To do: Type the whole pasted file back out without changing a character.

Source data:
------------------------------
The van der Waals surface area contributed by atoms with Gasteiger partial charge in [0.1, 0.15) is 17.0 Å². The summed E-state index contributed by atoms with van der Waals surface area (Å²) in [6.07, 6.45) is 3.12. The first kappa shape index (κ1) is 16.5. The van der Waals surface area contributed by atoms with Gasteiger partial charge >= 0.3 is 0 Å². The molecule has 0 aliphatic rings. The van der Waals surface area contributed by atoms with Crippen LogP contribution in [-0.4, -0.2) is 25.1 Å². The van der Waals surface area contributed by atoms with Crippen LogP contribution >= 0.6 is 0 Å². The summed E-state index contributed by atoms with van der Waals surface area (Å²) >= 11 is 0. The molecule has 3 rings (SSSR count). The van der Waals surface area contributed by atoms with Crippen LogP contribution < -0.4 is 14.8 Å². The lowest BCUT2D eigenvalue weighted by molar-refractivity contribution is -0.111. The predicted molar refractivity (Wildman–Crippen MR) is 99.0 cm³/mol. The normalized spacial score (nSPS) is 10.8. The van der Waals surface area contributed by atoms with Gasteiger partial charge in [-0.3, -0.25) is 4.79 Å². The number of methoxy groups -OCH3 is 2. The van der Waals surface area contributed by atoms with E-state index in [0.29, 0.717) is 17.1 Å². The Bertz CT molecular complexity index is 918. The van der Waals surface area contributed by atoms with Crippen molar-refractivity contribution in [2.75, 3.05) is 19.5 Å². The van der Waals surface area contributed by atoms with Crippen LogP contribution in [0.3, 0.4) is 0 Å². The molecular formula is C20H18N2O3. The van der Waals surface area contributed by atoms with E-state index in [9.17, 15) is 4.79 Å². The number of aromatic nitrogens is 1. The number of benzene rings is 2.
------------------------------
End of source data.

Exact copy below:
The van der Waals surface area contributed by atoms with Gasteiger partial charge in [0.1, 0.15) is 17.0 Å². The summed E-state index contributed by atoms with van der Waals surface area (Å²) in [6.07, 6.45) is 3.12. The first kappa shape index (κ1) is 16.5. The van der Waals surface area contributed by atoms with Gasteiger partial charge >= 0.3 is 0 Å². The molecule has 0 aliphatic rings. The van der Waals surface area contributed by atoms with Crippen LogP contribution in [-0.4, -0.2) is 25.1 Å². The van der Waals surface area contributed by atoms with Crippen LogP contribution >= 0.6 is 0 Å². The summed E-state index contributed by atoms with van der Waals surface area (Å²) >= 11 is 0. The molecule has 3 rings (SSSR count). The van der Waals surface area contributed by atoms with Crippen LogP contribution < -0.4 is 14.8 Å². The lowest BCUT2D eigenvalue weighted by molar-refractivity contribution is -0.111. The predicted molar refractivity (Wildman–Crippen MR) is 99.0 cm³/mol. The normalized spacial score (nSPS) is 10.8. The van der Waals surface area contributed by atoms with Gasteiger partial charge in [-0.3, -0.25) is 4.79 Å². The number of methoxy groups -OCH3 is 2. The van der Waals surface area contributed by atoms with E-state index in [0.29, 0.717) is 17.1 Å². The Bertz CT molecular complexity index is 918. The van der Waals surface area contributed by atoms with Crippen molar-refractivity contribution in [2.75, 3.05) is 19.5 Å². The van der Waals surface area contributed by atoms with Crippen LogP contribution in [0.3, 0.4) is 0 Å². The molecular formula is C20H18N2O3. The van der Waals surface area contributed by atoms with E-state index in [9.17, 15) is 4.79 Å². The number of aromatic nitrogens is 1. The number of benzene rings is 2.